I concluded my series on the Lord’s Prayer this past Sunday with a look at why we repeat ourselves in worship. We have more than one reason, I suppose, but the ongoing challenge is to maintain our intentionality: to repeat as a matter of meaning and not a matter of convenience.
During the first three or four summers after we graduated, many of my college friends got married. Because I was the one in our group who was in seminary and also pastoring a small church—which meant I was ordained—I didn’t just attend those weddings, I officiated them.
Baylor University is a Baptist school, as were most of my friends, and I grew up Baptist, but one couple got married at a United Methodist Church in Austin, Texas. The church sent me a booklet of rules for weddings in their sanctuary. One of the stipulations was that the Lord’s Prayer had to be included in the service. Baptist worship did not include saying the prayer each week, though I had memorized it as a child and thought I knew it well. I made a note in the margin of my ceremony to add it to the end of a prayer, much like we do in our worship.
The congregation responded on cue, and we dove into the prayer, but after I said, “Thy will be done on earth as it is in heaven,” I couldn’t remember what came next. I had a total blank. Instead of just keeping my mouth shut and letting everyone else carry the moment, I said the next line that came to mind, which was about trespasses instead of bread. I was on a microphone, so everyone heard my mistake, and it threw them off. The prayer ground to a halt. All I knew to do was cut my losses and go straight to, “And thine is the kingdom and the power and the glory.”
There was noticeable laughter after we said, “Amen.” At the end of the service, I told folks to go on to the reception so the wedding party could take pictures and practice the prayer.
I couldn’t remember the words, in part, because I didn’t have a good reason to be repeating them, other than to follow the custom of the church where we were. I wasn’t paying attention to the ritual; I thought repeating it would be enough, but it was not.
Ritual is intentional and (hopefully) meaningful repetition, a way of opening our hearts to God’s Spirit and to one another, but repeating ourselves is not always meaningful—and that goes for life beyond worship.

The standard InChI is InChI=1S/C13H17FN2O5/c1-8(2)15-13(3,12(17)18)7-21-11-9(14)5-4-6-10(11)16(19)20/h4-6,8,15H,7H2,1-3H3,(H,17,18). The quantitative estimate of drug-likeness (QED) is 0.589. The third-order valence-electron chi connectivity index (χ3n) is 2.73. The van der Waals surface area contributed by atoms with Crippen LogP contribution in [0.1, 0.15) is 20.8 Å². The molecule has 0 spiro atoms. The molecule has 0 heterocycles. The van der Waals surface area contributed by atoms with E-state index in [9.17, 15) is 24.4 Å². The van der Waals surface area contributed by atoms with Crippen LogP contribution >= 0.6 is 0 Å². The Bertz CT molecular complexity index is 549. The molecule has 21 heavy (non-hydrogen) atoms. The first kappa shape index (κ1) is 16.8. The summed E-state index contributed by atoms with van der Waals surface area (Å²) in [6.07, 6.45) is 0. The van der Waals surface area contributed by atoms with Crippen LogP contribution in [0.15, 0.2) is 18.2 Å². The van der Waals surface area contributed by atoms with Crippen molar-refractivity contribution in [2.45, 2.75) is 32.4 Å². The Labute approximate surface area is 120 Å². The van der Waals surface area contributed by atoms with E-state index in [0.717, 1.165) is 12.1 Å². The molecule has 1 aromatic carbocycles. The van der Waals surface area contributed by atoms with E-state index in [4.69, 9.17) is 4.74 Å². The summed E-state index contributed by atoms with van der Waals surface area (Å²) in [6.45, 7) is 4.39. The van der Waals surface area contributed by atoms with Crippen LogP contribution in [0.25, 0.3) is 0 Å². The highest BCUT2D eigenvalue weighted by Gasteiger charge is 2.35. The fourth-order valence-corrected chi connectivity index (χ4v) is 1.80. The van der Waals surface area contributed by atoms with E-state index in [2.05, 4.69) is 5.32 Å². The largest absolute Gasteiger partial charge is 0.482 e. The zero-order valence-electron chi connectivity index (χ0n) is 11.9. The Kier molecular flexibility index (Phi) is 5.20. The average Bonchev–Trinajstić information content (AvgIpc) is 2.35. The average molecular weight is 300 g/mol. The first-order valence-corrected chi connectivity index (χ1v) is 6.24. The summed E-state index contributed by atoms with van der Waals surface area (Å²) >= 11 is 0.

Repetition is one of the ways we learn, though as my opening story shows, it takes more than mere repetition to make something stick. Sometimes we do things a certain way over and over as a superstition, like baseball players do when they come up to bat. Some actors have specific routines they must do before a performance to calm their nerves. We cultivate habits, which is another word for repetition, to make sure we get things done, or perhaps just out of convenience, or even so we don’t have to think about what we are doing.
Practice is another word for repetition. We practice instruments, techniques in any number of fields. We talk about spiritual practice, which is designed to create focus and understanding.
All of these matter because they help us find our place. Our rituals, habits, and practices ground us, remind us who we are, and embody our way of looking at and belonging to the world that surrounds us. When they are alive to us and we are attending to them, our repetitions can open our hearts, animate our memories, and help us be more fully engaged with life. They can also be perfunctory, where we repeat things so we don’t have to think about them or pay attention. They become a way of getting by.
Neither of those perspectives are set in stone. We have to work to keep our repetition meaningful, whether we are in worship or out in the world.